Most restaurants will also hold on their buckets for you if you talk to the manager (and may even run them through their industrial dish washer a couple of times).
    Pickle buckets seem to be popular, but it's almost like it's a mean joke that people play on the unsuspecting.

    How best to package in mylar and/or flush out the oxygen? O2 absorbers are out there but they aren't free or even really all that inexpensive. Some folks (@BTPost) say to flush with nitrogen. Okay, how do you do that? What equipment is needed? How do you know for sure you've got it all?

    Other suggestions on minimizing the long-term cost of prepping your own foods?

    Canning is another way to re-use at least part of the package. Does anyone have personal experience with the Tattler lids? It seems like everyone has a best friend or aunt or congregation member who uses them but I don't recall anyone with personal experience with them on the site. Other suggestions for refreshing and reusing the lids if it's at all possible? Is it worth, for example, using the lid, putting the ring on, water bath canning, tightening it down and then waxing the whole top after or as its cooling (random thought while typing this, no I haven't researched it yet).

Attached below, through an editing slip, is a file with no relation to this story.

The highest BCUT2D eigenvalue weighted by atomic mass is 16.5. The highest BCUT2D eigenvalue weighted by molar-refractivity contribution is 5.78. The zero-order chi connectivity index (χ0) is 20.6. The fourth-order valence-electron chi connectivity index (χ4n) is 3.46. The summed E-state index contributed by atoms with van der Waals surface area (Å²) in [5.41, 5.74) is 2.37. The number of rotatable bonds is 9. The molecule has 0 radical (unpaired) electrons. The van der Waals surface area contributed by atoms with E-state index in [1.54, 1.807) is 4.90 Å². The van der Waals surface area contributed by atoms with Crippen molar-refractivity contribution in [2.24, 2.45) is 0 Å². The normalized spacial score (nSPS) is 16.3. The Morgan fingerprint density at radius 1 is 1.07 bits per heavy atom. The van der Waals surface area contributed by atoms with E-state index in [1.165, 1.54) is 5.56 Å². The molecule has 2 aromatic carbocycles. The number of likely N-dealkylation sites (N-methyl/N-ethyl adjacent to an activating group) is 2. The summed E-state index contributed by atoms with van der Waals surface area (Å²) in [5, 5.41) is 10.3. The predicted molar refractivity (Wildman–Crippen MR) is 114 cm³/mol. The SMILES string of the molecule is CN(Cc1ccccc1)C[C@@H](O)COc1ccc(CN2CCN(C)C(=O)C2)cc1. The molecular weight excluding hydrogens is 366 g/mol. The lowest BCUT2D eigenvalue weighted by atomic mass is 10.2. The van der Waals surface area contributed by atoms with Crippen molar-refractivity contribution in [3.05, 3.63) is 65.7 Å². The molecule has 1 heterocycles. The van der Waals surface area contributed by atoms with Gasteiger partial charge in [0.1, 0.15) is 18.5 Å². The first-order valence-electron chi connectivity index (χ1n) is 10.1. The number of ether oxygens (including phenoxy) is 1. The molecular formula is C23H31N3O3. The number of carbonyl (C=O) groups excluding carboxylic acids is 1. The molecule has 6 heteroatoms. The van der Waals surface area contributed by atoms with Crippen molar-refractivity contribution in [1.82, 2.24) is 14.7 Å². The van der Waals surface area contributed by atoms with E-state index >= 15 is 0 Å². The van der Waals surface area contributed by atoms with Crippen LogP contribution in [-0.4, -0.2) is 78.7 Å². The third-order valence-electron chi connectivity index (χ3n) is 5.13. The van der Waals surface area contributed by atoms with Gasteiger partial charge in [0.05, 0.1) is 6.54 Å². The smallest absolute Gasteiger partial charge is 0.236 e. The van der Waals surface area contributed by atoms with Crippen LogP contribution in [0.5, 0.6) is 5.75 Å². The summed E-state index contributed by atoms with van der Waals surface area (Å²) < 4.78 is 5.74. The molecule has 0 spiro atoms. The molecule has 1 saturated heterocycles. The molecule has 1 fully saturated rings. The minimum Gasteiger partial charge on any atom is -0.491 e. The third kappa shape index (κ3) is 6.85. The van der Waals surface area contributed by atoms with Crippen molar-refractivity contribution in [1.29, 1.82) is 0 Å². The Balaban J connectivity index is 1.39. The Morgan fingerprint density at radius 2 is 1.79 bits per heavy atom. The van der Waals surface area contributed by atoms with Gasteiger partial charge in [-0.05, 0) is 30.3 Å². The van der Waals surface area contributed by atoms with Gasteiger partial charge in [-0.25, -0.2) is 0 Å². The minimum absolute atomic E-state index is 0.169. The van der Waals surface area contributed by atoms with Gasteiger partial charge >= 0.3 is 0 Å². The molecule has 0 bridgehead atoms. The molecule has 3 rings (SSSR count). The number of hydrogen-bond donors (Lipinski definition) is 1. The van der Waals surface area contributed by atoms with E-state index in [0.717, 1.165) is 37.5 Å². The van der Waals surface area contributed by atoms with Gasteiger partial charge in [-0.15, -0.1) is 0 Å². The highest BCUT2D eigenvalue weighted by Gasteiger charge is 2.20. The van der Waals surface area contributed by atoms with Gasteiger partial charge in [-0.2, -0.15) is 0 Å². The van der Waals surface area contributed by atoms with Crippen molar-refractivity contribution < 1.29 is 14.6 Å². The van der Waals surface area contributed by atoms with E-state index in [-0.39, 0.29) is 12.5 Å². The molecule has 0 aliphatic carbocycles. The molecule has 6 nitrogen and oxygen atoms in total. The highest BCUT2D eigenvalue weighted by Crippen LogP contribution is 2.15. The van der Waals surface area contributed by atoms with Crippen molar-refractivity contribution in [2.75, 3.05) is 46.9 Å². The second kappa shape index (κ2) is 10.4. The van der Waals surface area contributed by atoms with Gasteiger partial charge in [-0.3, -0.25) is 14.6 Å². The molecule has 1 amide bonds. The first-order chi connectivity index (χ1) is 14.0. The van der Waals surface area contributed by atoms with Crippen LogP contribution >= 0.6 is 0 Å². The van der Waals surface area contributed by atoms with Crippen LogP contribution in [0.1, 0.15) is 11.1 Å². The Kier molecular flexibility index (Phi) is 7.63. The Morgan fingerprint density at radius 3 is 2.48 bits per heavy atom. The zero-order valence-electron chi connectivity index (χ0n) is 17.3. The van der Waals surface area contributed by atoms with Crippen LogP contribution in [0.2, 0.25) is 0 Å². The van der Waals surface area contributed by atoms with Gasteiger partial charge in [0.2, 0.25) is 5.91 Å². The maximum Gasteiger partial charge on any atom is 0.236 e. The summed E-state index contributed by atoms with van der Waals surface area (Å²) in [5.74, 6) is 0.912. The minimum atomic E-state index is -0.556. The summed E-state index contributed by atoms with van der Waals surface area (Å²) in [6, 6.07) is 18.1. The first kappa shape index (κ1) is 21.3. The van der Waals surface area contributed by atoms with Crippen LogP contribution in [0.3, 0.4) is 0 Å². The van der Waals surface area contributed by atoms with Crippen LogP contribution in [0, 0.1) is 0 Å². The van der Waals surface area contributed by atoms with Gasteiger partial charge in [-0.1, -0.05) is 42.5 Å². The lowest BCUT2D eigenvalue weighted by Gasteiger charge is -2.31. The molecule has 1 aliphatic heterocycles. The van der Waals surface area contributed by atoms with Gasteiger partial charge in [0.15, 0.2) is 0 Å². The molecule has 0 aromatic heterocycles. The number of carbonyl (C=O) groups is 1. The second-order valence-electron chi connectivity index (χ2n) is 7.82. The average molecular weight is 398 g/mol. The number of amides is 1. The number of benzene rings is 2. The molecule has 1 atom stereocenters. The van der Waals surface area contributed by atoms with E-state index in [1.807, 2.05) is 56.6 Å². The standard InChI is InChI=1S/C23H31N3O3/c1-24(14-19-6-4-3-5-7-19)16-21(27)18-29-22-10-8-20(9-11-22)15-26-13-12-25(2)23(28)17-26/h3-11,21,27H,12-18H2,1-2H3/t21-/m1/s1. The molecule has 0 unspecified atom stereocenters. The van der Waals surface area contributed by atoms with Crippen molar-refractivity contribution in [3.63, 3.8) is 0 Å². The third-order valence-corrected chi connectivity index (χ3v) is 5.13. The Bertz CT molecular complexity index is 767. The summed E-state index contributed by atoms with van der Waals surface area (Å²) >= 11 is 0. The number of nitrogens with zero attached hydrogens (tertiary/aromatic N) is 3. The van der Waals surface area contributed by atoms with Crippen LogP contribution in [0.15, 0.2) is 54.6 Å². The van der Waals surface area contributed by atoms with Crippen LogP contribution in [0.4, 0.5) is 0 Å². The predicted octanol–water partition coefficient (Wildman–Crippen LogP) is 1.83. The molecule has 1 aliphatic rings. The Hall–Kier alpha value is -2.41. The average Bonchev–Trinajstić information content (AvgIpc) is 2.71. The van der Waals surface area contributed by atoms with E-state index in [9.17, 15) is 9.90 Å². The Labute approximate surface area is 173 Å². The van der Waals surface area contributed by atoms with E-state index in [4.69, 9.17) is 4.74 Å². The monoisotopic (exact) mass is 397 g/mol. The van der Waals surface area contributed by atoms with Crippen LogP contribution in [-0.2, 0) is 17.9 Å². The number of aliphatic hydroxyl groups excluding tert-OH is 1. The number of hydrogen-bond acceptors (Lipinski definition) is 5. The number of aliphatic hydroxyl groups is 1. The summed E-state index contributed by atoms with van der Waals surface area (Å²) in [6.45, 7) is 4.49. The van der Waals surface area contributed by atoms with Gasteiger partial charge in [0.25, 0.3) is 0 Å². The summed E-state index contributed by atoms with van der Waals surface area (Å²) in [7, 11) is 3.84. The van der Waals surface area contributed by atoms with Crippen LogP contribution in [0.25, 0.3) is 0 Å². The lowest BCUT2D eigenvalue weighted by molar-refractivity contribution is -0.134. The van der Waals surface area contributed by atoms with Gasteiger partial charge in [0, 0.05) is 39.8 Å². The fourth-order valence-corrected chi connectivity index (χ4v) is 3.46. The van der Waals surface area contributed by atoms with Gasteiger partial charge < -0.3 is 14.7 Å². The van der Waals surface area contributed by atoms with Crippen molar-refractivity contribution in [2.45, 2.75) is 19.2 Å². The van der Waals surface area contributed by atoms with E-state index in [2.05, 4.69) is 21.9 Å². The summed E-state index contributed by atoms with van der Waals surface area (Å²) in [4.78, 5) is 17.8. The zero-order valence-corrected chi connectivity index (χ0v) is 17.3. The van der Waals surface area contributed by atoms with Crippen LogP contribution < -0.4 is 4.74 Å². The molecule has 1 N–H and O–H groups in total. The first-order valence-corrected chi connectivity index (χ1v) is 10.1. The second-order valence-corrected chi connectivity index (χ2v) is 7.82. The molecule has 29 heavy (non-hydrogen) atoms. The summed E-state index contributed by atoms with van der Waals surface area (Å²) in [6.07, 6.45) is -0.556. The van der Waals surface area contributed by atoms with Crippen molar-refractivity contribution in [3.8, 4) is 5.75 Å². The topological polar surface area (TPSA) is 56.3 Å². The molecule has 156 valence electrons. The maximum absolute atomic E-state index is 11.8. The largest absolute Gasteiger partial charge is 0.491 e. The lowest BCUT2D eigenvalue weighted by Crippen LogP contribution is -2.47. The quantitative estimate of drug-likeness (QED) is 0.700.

It's a hard pill to swallow to break the seal on the 2 year old pasta just to have to replace it in another $0.35 bag and $0.15 O2 absorber (and I don't have single packs of O2 absorbers so I need to do 15+ at a time).
    Motomom34 likes this.
  5. BTPost

    BTPost Stumpy Old Fart Snow Monkey Moderator

    Nitrogen Flushing is a very simple process....

    Equipment required:
    1. Bottle of Nitrogen Gas (Can be had at ANY AirGas Supply House
    2. Pressure Regulator
    3. Flexible Hose
    4. Flushing Wand (Simple Stiff Tube, long enough to go to the bottom of the container)
    Fill your container (5USG Bucket) with product, leaving about an Inch of free space at the top.
    Turn on the Gas, at the regulator, and adjust the output pressure to about 5 PSI....
    Stick the wand, down thru the product, until it hits the bottom, and then pull it back, about .25"...
    Keep it in the container, for about 5 minutes, then withdraw the wand, and take a lite Match,
    and hold it .5" below the top of the container. If the match dies, Seal the bucket with the lid.
    If not, reFlood the bucket for 3 more minutes and retest with a match.

    Simple, Straight forward, and Easy Peasy..... Nitrogen is much heavier than Oxygen, so it displaces
    the Oxygen in the Container. once a lite match is below the Nitrogen level in the container it will